Chemistry, Department of
http://hdl.handle.net/1974/767
2017-07-20T20:14:00ZSystematically Expanding Nondirect Product Bases Within the Pruned Multi-Configuration ime-dependent Hartree (MCTDH) Method: A Comparison With Multi-Layer MCTDH
http://hdl.handle.net/1974/15966
Systematically Expanding Nondirect Product Bases Within the Pruned Multi-Configuration ime-dependent Hartree (MCTDH) Method: A Comparison With Multi-Layer MCTDH
Wodraszka, Robert; Carrington, Tucker
We propose a pruned multi-configuration time-dependent Hartree (MCTDH) method with systematically expanding nondirect product bases and use it to solve the time-independent Schrödinger equation. No pre-determined pruning condition is required to select the basis functions. Using about 65 000 basis functions, we calculate the first 69 vibrational eigenpairs of acetonitrile, CH3CN, to an accuracy better than that achieved in a previous pruned MCTDH calculation which required more than 100 000 basis functions. In addition, we compare the new pruned MCTDH method with the established multi-layer MCTDH (ML-MCTDH) scheme and determine that although ML-MCTDH is somewhat more efficient when low or intermediate accuracy is desired, pruned MCTDH is more efficient when high accuracy is required. In our largest calculation, the vast majority of the energies have errors smaller than 0.01 cm-1.
2017-05-21T00:00:00ZAn Intertwined Method for Making Low-Rank, Sum-Of-Product Basis Functions that makes it Possible to Compute Vibrational Spectra of Molecules with more than 10 Atoms
http://hdl.handle.net/1974/15965
An Intertwined Method for Making Low-Rank, Sum-Of-Product Basis Functions that makes it Possible to Compute Vibrational Spectra of Molecules with more than 10 Atoms
Thomas, Phillip S.; Carrington, Tucker
We propose a method for solving the vibrational Schrödinger equation with which one can compute spectra for molecules with more than ten atoms. It uses sum-of-product (SOP) basis functions stored in a canonical polyadic tensor format and generated by evaluating matrix-vector products. By doing a sequence of partial optimizations, in each of which the factors in a SOP basis function for a single coordinate are optimized, the rank of the basis functions is reduced as matrix-vector products are computed. This is better than using an alternating least squares method to reduce the rank, as is done in the reduced-rank block power method. Partial optimization is better because it speeds up the calculation by about an order of magnitude and allows one to significantly reduce the memory cost. We demonstrate the effectiveness of the new method by computing vibrational spectra of two molecules, ethylene oxide (𝖢 𝟤 𝖧 𝟦 𝖮)
(C2H4O)
and cyclopentadiene (𝖢 𝟧 𝖧 𝟨 )
(C5H6)
, with 7 and 11 atoms, respectively.
2017-05-31T00:00:00ZPerspective: Computing (ro-)Vibrational Spectra of Molecules With More Than Four Atoms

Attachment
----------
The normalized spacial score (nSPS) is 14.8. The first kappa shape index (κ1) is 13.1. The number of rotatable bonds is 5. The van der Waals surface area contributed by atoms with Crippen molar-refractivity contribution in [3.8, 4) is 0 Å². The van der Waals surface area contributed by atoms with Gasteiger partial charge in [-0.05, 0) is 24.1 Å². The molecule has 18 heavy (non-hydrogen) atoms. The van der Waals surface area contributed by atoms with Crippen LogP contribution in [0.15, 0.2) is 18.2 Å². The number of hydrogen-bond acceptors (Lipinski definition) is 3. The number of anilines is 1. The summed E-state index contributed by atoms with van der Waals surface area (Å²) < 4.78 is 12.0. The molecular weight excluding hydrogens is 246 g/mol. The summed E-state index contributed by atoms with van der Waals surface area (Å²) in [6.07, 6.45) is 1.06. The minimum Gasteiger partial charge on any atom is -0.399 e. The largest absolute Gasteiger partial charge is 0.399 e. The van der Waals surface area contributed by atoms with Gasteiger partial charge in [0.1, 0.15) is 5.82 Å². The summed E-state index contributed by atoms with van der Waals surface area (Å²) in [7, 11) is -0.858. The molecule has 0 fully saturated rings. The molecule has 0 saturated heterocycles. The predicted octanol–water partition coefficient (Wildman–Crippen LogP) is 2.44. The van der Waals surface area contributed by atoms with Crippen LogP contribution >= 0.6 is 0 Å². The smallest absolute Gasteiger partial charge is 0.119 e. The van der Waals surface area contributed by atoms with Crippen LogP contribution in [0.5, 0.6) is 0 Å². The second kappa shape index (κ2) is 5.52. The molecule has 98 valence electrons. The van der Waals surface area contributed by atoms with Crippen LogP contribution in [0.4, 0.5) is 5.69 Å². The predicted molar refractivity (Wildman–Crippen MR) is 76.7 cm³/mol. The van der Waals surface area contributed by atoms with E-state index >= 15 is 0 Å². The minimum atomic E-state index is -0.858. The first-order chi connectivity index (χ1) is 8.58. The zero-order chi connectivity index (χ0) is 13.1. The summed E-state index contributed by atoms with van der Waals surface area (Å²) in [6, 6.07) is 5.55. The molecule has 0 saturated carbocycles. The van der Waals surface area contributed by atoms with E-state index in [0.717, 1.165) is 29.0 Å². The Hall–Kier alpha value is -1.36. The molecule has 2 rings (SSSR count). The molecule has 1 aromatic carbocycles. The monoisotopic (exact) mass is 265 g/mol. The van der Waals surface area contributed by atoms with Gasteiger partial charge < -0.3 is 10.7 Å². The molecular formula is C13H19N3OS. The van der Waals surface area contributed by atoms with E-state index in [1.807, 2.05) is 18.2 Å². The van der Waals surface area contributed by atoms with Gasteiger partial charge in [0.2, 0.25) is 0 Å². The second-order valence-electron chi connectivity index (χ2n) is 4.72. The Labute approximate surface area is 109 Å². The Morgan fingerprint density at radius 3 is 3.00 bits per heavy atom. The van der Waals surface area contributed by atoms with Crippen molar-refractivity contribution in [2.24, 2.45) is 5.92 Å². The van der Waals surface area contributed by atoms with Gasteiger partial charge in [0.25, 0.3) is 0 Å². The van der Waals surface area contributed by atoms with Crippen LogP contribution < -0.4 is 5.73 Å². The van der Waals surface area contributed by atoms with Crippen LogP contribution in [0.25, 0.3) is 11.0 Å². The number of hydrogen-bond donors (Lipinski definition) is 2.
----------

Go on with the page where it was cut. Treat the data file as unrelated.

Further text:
http://hdl.handle.net/1974/15964
Perspective: Computing (ro-)Vibrational Spectra of Molecules With More Than Four Atoms
Carrington, Tucker
In this perspective, I review methods for computing (ro-)vibrational energy levels and wavefunctions of molecules with more than four atoms. I identify three problems one confronts (1) reducing the size of the basis; (2) computing hundreds of eigenvalues and eigenvectors of a large matrix; (3) calculating matrix elements of the potential, and present ideas that mitigate them. Most modern methods use a combination of these ideas. I divide popular methods into groups based on the strategies used to deal with the three problems
2017-03-31T00:00:00ZUsing Monomer Vibrational Wavefunctions as Contracted Basis Functions to Compute Rovibrational Levels of an H2O-Atom Complex in Full Dimensionality
http://hdl.handle.net/1974/15963
Using Monomer Vibrational Wavefunctions as Contracted Basis Functions to Compute Rovibrational Levels of an H2O-Atom Complex in Full Dimensionality
Wang, Xiao-Gang; Carrington, Tucker
In this paper, we present new ideas for computing rovibrational energy levels of molecules composed of two components and apply them to H2O–Cl−. When both components are themselves molecules, Euler angles that specify their orientation with respect to an axis system attached to the inter-monomer vector are used as vibrational coordinates. For H2O–Cl−, there is only one set of Euler angles. Using Euler angles as intermolecular vibrational coordinates is advantageous because in many cases coupling between them and coordinates that describe the shape of the monomers is unimportant. The monomers are not assumed to be rigid. In the most efficient calculation, vibrational wavefunctions of the monomers are used as contracted basis functions. Energy levels are calculated using the Lanczos algorithm.
2017-03-31T00:00:00Z